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Psychological Testing for SCS

My pain management doctor said I must have psychological testing before the trial for a SCS. I've read all kinds of information about the reasons for such psychological screening but NOWHERE have I been able to find a description of the actual screening. My PM's rehabilitation group uses something called the Productivity Enhancement Program, or PEP. Can anyone of the Spineys tell me exactly what happens with PEP? My appointment for it is in 2 weeks and I am getting rather nervous about it. I've already had 14 lumbar and cervical (including the partial removal of my left collar bone to facilitate my last cervical procedure) surgeries but I am not nervous about the physical aspects of the SCS, just this strangely-named test. The most logical thing to do would be to call my PM but it seems literally that you need to take a number to get through rehab's switchboard. The PM's assistant says to call her with any questions but so far, I've only managed to get through to her voice mail and my messages have yet to be answered in almost 3 weeks! I'm nervous and very frustrated!!

I'm so thrilled to have the Spineys here for me to bounce my frustrations off of. Thanks in advance!



  • LC84LLC84 Posts: 599
    edited 07/18/2014 - 5:28 AM
    My Phych evaluation for the SCS consisted of about 300 multiple choice questions. The psychologist then scored the test and we spoke briefly. It wasn't bad at all. I don't know if that's how it's done in all cases, but if so, there is nothing to be scared about.

    Progressive DDD
    Chronic S1 Radiculopathy
    Discectomy L5-S1 2002
    Discectomy, Laminotomy/Foraminotomy L3-S1 January 2014
    Bilateral SI Joint Fusion and 2 level spinal Fusion October 2014
  • They just want to make sure you have realistic expectations, aren't malingering, won't freak out and try to excise it from your body afterward, understand the risks, have exhausted options, aren't a sociopath or psychopath (this is a pyro duct of the psycho testing Briggs Myers or whatever personality profile of the month they use), and that you are generally capable of understanding the process and making an informed decision.
    Unless you fit into one of the categories above and are possibly a loose cannon ready to pop, you'll have no issues.
  • jlrfryejjlrfrye ohioPosts: 1,110
    The exam is no big deal, i agree with above answer.
  • ttattttat Posts: 7
    edited 07/20/2014 - 12:37 AM
    Lcochran, VOLVO, and Susan - thanks for your encouraging answers about the screening test for SCS.

    I guess what has me the most concerned about the psych test are the sheer number of questions and the constraints of how much time will be given to read through them. Once upon a time,. I could easily read 2,000-4,000 pages of texts and/or fiction in a week's time. However, three years ago I underwent 4 eye surgeries. I am now, for all practical purposes, totally blind in my left eye after two failed surgeries for a detached retina (7 hours of surgery for that), laser repair for three tears in my right retina, and replacement for a massive cataract in my left eye, plus only 20 degrees of peripheral vision in either eye. So, as you can see (no pun intended) it takes me an AWFULLY long time to get anything accomplished visually. On top of that, we discovered I have the genetically based Rod and Cone Disease, for which there is no cure.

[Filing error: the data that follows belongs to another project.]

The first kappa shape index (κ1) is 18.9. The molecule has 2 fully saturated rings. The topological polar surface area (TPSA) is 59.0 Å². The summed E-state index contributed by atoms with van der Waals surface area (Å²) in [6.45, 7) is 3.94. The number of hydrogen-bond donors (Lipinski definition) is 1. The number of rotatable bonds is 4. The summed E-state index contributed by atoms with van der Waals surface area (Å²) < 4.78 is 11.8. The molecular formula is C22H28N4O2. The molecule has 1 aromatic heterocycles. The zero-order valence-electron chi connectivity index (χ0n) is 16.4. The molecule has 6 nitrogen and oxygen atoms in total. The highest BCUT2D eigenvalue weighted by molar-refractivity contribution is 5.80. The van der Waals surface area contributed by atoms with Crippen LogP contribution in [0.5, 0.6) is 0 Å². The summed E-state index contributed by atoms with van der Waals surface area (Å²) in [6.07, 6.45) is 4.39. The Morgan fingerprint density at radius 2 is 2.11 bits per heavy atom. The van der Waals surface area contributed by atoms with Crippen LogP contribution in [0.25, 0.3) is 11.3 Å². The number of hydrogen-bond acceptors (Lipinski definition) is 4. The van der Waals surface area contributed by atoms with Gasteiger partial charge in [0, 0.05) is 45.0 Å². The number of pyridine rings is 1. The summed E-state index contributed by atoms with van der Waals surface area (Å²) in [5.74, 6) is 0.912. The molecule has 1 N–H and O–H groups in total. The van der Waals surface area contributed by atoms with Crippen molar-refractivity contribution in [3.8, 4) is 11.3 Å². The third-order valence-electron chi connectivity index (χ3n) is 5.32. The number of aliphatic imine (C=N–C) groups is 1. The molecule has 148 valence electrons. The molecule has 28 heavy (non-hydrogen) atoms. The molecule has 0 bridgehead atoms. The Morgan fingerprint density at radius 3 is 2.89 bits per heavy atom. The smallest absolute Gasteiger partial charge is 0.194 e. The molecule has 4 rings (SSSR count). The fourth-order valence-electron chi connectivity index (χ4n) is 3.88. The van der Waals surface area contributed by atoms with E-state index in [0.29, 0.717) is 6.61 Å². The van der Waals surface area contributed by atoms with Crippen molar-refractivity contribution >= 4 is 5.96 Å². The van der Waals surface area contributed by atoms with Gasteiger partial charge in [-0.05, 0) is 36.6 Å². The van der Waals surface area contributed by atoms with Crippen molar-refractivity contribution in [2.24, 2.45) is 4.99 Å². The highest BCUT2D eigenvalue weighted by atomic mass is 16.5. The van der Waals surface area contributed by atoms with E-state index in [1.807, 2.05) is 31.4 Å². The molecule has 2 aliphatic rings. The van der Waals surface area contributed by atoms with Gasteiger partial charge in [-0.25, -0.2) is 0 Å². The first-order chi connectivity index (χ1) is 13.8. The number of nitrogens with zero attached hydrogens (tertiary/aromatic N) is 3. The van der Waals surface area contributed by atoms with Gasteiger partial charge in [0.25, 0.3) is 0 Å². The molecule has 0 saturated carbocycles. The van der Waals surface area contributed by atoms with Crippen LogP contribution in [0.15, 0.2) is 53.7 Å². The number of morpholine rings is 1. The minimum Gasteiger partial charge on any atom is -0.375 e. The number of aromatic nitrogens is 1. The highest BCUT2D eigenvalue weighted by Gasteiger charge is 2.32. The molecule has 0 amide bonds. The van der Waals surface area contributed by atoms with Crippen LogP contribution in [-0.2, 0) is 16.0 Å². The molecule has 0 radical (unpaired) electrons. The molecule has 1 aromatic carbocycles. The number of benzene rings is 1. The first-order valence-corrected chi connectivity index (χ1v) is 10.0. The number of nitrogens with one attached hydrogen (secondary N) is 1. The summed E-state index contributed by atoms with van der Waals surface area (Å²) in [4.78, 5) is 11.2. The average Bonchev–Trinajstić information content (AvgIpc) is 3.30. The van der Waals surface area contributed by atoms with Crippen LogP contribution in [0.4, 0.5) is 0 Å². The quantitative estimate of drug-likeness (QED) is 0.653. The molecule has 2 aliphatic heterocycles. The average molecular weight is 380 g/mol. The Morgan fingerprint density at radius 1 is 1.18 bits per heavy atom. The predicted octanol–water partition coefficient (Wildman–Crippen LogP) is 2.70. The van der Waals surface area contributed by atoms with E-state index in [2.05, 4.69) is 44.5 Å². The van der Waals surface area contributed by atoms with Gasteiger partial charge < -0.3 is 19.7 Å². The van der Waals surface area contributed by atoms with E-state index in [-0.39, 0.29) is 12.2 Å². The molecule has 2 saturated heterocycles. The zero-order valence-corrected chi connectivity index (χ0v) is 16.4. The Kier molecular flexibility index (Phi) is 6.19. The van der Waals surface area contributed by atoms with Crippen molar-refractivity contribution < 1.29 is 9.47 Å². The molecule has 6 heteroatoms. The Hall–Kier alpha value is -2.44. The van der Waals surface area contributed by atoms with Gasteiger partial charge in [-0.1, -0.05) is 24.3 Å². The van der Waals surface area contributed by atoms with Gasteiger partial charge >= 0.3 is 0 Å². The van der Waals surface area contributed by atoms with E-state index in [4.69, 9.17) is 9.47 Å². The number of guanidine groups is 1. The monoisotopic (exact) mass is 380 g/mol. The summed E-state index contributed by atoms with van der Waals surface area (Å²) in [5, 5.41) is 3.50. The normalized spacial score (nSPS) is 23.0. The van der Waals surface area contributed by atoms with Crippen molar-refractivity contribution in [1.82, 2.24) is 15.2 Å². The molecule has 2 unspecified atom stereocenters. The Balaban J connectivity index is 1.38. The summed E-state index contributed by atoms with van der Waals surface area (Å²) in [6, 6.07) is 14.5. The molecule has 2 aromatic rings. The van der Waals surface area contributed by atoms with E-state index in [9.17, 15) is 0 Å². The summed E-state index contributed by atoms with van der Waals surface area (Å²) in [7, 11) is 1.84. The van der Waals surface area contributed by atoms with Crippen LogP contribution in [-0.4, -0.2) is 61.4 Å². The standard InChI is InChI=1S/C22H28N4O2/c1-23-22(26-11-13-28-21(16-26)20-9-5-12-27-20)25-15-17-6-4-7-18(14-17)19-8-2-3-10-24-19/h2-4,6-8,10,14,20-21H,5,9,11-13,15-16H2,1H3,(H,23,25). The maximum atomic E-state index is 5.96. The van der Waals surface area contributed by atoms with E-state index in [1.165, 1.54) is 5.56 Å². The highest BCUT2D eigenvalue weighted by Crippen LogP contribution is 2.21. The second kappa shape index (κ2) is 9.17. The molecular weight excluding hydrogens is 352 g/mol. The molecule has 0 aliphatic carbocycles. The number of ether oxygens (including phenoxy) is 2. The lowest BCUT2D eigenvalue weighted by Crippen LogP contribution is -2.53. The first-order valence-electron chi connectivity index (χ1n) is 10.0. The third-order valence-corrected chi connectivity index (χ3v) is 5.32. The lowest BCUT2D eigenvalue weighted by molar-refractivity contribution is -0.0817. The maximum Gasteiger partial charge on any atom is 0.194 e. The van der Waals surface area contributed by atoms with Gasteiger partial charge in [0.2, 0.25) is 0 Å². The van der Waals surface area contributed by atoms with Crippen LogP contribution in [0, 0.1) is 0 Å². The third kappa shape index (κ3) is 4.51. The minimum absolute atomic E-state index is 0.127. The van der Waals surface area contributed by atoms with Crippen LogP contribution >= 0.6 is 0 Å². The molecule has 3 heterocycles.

And so, my new Spiney friends, that is why I am turning into a basket case!

  • There is no time limit. You could always check in advance to see if someone can assist you with reading the questions. I would inform the office because they may want you to come earlier to get the test started. I had to show up an hour before I met with the psychologist so I could complete the test before my scheduled appointment time. I am really sorry to hear about your vision. I would think they could accommodate you if you make them aware of your situation.

    Good luck!
    Progressive DDD
    Chronic S1 Radiculopathy
    Discectomy L5-S1 2002
    Discectomy, Laminotomy/Foraminotomy L3-S1 January 2014
    Bilateral SI Joint Fusion and 2 level spinal Fusion October 2014
  • suggestion in contacting the office that administers the test prior to your appointment and I'm pretty sure that they would be willing to have someone do the reading for you. Or perhaps you could bring someone with you, who is willing to read the questions.
  • Bamaboy100BBamaboy100 Posts: 40
    edited 07/22/2014 - 9:41 AM
    Mine consisted of sitting with a therapist for about 45 minutes and talking in general about my pain, my expectations and general outlook on life living with pain. I took the written portion of 300 questions, and then I had an hour long test that included reciting words from memory and some picture puzzles.
  • They recited all my questions because they wanted to administer it that way. It was all basically T/F responses to a statement. NO verbal responses, just filled in the response.
    I recall it being 500, but I could be wrong.
    L4-L5 fused at birth (congenital malformity). L-5-S1 bulge/degeneration, L3-L4 bulge/degeneration. Permanent nerve damage L5-S1 and L3-L4. Fused C5-C7.
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